Materials and Methods


All reagents used in chemical synthesis were purchased from Aldrich Chemical Co., (Milwaukee, WI, United States), Alfa Aesar (Ward Hill, MA, United States), or Thermo Fisher Scientific (Pittsburgh, PA, United States) and were used without further purification. Chemicals used in biochemical assays were obtained from Sigma-Aldrich (St Louis, MO, United States).

Compound Synthesis

Compounds were synthesized using a method that proceeds via a [3+2] cycloaddition, allowing facile, catalytic, non-moisture sensitive, and non-air sensitive syntheses of a variety of 5-amino-1-(carbamoylmethyl)-1H-1,2,3-triazole-4-carboxamides. For the majority of analogs, catalysts employed were either sodium ethoxide (synthesis A, Table 1) or cesium carbonate (synthesis B, Table 1). The base-mediated cyclization is depicted in Figure 2.


Table 1. Synthesis and inhibition by lead analogs.

For reactions catalyzed by sodium ethoxide (synthesis A), a solution of sodium ethoxide (1.2 mmol) in anhydrous ethanol (10 mL) was maintained under nitrogen and cooled to 0°C with stirring. Once cooled, the cyano component (1.1 mmol) was added to the solution. The resulting solution was stirred for 10 min at 0°C before addition of the azido component (1.0 mmol). The resulting solution was maintained at 0°C for a further 2 min before being allowed to warm to room temperature. Upon reaching room temperature, the solution was lightly sonicated for 20 s before the temperature was raised to 40°C. The solution was maintained at 40°C for 4 h before being allowed to cool to room temperature. Once the solution reached room temperature the reaction was quenched with deionized H2O (100 mL) and extracted with ethyl acetate (3 × 50 mL). The combined organic fractions were washed with deionized H2O (50 mL), dried over anhydrous Na2SO4, filtered, and concentrated in vacuo to yield the crude product. The crude product was dissolved in DMF, filtered through a syringe filter and purified via reverse phase HPLC using acetonitrile in deionized H2O (with 0.1% TFA in both solvents) to yield, after evaporation and lyophilization, the desired product.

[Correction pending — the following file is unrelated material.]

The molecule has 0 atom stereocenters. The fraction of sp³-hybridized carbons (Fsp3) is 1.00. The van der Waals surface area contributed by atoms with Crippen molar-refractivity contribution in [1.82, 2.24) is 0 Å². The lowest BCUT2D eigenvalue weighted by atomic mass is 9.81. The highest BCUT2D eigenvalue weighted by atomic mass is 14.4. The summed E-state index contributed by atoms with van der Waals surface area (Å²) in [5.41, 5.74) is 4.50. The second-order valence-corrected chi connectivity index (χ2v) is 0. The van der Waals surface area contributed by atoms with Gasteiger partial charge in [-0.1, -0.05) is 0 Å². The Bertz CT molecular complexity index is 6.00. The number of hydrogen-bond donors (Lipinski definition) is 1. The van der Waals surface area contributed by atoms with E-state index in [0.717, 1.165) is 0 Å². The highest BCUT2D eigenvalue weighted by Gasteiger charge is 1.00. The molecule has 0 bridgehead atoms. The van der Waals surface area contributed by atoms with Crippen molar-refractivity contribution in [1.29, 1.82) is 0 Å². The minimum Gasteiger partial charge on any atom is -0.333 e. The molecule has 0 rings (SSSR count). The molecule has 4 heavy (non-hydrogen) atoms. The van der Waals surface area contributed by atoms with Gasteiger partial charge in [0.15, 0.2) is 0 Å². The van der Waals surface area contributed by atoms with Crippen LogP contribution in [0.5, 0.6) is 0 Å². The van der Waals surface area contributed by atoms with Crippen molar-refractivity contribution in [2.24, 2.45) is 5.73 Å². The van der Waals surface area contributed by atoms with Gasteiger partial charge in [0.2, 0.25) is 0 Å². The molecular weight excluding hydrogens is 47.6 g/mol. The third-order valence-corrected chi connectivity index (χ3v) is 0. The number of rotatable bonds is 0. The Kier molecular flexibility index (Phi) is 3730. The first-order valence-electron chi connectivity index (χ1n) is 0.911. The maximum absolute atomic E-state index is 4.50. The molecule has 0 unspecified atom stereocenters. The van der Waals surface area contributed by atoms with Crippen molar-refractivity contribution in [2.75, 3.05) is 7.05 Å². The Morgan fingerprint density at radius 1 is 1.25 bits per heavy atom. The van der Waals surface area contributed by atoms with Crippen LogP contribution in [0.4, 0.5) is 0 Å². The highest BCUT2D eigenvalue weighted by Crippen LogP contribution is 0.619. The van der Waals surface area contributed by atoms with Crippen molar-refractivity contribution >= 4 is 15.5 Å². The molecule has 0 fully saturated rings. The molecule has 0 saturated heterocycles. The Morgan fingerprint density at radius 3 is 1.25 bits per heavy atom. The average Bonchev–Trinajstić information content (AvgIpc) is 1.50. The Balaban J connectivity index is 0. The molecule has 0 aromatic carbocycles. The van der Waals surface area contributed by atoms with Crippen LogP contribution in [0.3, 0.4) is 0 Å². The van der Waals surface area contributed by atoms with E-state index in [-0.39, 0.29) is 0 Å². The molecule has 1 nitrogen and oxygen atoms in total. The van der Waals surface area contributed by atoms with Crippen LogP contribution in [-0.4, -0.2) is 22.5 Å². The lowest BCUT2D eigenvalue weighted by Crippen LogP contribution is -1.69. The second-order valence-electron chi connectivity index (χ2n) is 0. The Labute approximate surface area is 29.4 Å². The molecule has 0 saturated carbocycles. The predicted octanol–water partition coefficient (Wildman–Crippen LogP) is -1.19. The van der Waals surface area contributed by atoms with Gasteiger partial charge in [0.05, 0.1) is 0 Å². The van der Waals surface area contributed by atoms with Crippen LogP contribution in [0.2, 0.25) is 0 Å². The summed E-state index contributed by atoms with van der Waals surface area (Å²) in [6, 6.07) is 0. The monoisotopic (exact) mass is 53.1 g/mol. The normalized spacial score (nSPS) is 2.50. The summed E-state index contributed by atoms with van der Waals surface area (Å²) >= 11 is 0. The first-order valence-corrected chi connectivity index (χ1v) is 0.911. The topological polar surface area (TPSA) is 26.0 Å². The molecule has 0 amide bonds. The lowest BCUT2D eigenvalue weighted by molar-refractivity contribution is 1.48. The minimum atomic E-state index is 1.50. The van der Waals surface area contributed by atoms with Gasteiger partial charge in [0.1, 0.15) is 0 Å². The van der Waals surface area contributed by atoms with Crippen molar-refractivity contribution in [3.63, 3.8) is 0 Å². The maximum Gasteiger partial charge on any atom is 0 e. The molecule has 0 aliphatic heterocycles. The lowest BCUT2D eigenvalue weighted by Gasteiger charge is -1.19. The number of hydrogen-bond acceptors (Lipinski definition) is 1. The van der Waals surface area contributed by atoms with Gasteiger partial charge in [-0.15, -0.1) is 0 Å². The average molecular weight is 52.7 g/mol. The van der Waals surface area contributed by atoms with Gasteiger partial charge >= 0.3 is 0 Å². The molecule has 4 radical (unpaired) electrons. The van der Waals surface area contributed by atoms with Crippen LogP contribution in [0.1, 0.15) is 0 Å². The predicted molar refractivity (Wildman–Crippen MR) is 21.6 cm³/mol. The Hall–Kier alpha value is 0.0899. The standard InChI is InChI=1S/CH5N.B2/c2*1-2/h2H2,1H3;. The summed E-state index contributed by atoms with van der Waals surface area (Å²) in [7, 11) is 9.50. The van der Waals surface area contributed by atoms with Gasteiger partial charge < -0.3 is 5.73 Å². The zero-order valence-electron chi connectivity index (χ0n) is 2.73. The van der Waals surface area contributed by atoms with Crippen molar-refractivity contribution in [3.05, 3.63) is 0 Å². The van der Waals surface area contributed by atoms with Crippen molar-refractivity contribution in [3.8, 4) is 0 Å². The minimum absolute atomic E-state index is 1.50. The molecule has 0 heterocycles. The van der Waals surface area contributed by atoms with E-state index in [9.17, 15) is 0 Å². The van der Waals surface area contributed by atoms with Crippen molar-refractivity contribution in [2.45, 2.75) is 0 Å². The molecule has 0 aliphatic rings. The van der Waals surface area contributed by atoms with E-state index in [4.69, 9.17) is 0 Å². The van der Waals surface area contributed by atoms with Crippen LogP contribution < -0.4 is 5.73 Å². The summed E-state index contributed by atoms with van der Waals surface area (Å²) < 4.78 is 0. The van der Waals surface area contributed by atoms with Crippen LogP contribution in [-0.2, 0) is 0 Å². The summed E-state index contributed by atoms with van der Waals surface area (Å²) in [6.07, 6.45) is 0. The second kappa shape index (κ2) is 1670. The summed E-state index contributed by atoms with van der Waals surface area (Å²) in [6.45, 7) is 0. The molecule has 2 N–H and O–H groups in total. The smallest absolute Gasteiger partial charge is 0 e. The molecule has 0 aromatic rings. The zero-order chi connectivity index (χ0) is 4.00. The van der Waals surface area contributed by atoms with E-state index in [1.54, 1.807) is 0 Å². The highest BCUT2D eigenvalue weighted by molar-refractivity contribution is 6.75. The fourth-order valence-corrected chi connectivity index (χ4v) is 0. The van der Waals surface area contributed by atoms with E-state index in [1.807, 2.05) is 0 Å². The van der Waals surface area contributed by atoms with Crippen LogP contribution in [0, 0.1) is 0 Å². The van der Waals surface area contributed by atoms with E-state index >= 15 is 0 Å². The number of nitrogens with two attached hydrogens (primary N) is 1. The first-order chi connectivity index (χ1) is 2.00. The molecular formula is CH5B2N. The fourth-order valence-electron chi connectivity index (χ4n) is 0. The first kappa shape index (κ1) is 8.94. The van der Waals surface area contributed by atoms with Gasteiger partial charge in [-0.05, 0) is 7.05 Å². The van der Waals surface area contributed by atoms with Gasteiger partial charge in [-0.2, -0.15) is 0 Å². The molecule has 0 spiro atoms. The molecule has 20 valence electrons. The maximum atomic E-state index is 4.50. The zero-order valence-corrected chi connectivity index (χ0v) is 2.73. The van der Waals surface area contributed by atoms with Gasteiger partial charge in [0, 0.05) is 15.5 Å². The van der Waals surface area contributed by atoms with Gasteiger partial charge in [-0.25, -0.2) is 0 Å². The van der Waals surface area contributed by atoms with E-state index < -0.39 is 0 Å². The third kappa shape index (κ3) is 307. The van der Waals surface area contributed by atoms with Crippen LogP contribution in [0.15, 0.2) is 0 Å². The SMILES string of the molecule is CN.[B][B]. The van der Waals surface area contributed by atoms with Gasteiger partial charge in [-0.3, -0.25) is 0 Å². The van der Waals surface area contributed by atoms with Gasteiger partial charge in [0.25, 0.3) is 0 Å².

For reactions catalyzed by cesium carbonate (synthesis B), the azido component (1.1 mmol), the cyano component (1.0 mmol) and cesium carbonate (0.25 mmol) were dissolved in DMSO/deionized H2O (7:3, 4 mL) with stirring. The reaction vial was capped and stirred for 24 h before being diluted with deionized H2O, partially concentrated in vacuo, frozen, and lyophilized to remove water and DMSO. The resulting crude material was purified via reverse phase HPLC using acetonitrile in deionized H2O (with 0.1% TFA in both solvents) to yield, after evaporation and lyophilization, the desired product.

For compound 7 a variation of synthesis A (synthesis C) was employed in which sodium methoxide was used instead of sodium ethoxide. For this synthesis a mixture of the cyano component (0.24 mmol), and sodium methoxide (0.26 mmol) in methanol (1.07 mL) was stirred for 30 min before addition of the azido component (0.21 mmol). The reaction was stirred for 16 h before treatment with methanol (0.25 mL) and stirring for 3 h. Methanol (1 mL) was added, and the reaction was heated at 95°C for 2 h. The mixture was treated with deionized water (25 mL), concentrated HCl (1 drop), and ethyl acetate (10 mL). The aqueous layer was treated with saturated aqueous NaHCO3 (5 mL) and extracted with ethyl acetate (10 mL). The combined organic extracts were washed with saturated aqueous NaHCO3 (10 mL), brine (10 mL), and dried over anhydrous MgSO4 before concentration. The crude material was purified via reverse phase HPLC using acetonitrile in deionized H2O (with 0.1% TFA in both solvents) to yield, after evaporation and lyophilization, the desired product.

Some compounds in the Supplementary Information were synthesized by alternative methods in which an acetylene component replaced the cyano component. The alternate syntheses are described in the Supplementary Methods. Analogs which were not synthesized were obtained from commercial vendors ChemDiv (San Diego, CA, United States) and Vitas-M Laboratory (Champagne, IL).